In fact, there is currently a question as to whether humans are capable of producing hyperplasia of muscle fibers in the same way that animals are. Research has determined that hyperplasia is a process that does occur in animal subjects, but the effect on humans is less clear. In fact, according to the literature, humans are born with a number of fibers, and it is the increase in thickness that allows the muscle to grow over the years (3, 4). However, studies on animals seem to show that they are not able to increase the number of muscle fibers.

We must be cautious in saying that human beings are incapable of increasing the number of muscle fibers, as there is a lack of research on this subject. Furthermore, we should not confuse the increase in the number of fibers with the increase in the number of myofibrils. There is evidence on the effect of training on the size and number of myofibrils (5). In fact, if this were not the case, the human being would not grow and would not increase in size over the years. 

According to several studies, hypertrophy occurs in humans as a result of bodybuilding. On the other hand, the status of hyperplasia remains ambiguous due to an ongoing debate as to whether it exists in humans or not. In this article, we are going to discuss the difference between hyperplasia and hypertrophy, so read on.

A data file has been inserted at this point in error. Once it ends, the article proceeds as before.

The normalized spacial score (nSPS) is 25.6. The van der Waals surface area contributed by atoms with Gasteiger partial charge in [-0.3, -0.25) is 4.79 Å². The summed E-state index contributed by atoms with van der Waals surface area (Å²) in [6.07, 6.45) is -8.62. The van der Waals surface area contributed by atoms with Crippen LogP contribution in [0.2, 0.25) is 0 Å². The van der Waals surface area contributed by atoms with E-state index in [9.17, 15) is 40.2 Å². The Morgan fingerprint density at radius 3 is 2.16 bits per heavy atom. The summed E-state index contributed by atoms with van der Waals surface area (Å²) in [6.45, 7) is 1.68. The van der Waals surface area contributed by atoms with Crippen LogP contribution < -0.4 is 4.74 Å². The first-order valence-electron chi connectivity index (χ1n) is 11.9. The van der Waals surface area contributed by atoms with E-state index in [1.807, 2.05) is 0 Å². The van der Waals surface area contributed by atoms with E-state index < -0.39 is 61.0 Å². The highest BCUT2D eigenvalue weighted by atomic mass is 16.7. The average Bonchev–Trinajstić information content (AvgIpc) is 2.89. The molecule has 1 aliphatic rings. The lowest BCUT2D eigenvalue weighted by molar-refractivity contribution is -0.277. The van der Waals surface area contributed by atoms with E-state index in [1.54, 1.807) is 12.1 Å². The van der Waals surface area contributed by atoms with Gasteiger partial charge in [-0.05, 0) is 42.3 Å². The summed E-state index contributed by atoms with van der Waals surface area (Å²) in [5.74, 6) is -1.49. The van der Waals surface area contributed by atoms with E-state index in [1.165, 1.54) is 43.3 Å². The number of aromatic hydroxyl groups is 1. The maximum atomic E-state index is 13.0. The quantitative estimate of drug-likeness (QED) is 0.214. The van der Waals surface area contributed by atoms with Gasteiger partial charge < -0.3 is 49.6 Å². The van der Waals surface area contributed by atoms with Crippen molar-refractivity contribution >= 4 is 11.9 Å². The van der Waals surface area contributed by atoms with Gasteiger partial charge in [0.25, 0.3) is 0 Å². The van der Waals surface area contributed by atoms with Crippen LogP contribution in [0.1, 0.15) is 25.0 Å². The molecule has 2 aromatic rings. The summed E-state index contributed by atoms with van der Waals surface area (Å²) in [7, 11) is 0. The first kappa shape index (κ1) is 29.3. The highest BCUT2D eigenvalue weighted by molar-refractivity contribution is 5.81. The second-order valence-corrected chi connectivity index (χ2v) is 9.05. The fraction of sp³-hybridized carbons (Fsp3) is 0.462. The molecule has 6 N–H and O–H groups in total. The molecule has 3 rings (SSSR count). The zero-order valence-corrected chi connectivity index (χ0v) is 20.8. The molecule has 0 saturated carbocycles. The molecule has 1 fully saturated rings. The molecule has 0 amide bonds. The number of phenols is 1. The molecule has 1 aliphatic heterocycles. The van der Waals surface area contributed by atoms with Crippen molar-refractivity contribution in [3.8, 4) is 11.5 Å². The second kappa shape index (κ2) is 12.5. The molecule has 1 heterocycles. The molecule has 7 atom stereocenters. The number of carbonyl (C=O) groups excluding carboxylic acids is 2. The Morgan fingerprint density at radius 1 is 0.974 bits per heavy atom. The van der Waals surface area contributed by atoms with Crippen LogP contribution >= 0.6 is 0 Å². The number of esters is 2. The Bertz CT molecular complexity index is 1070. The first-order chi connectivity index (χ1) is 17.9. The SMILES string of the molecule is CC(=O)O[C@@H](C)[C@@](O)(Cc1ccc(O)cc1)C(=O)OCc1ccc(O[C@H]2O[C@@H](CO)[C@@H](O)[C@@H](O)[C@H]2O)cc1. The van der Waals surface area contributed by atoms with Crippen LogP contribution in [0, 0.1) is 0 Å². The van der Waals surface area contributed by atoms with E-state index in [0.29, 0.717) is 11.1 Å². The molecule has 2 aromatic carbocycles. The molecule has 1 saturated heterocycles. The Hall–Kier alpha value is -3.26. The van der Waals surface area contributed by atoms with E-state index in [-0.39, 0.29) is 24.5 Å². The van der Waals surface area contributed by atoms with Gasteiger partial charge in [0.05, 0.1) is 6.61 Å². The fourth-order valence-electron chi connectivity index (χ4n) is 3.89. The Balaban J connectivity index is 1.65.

Muscle hypertrophy, as the name implies, refers to an increase in the size of muscle cells. It can be achieved by supplying muscles with water, glycogen and protein, although fitness trainers and bodybuilders are more interested in a high protein intake to increase muscle mass.

While the effect of muscle hypertrophy is proven and well known in humans, many people claim that muscle hyperplasia is not possible in humans. Those individuals support the idea that any increase in muscle mass is due to an increase in muscle fiber size.

How Does Training Affect Hypertropia & Hyperplasia?

It is well known that one of the ways to increase the size of our muscles is strength training. Although resistance training will also produce adaptations in our musculoskeletal system, strength training is in charge of optimizing muscle mass gains or, in other words, hypertrophy. Currently, more studies are being conducted to evaluate the effect of X type of training on muscle mass. For example, research is trying to show that training close to failure is important to increase muscle mass while training far away from muscle failure does not achieve as many adaptations. 

When we talk about training close to muscle failure it means taking the muscle to a limit where it no longer allows to continue performing the movement in question and therefore, the fatigue and muscle damage to which we subject the muscle is high (6). Similarly, research focused on muscle hypertrophy suggests the number of weekly sets needed per muscle group to optimize gains (7).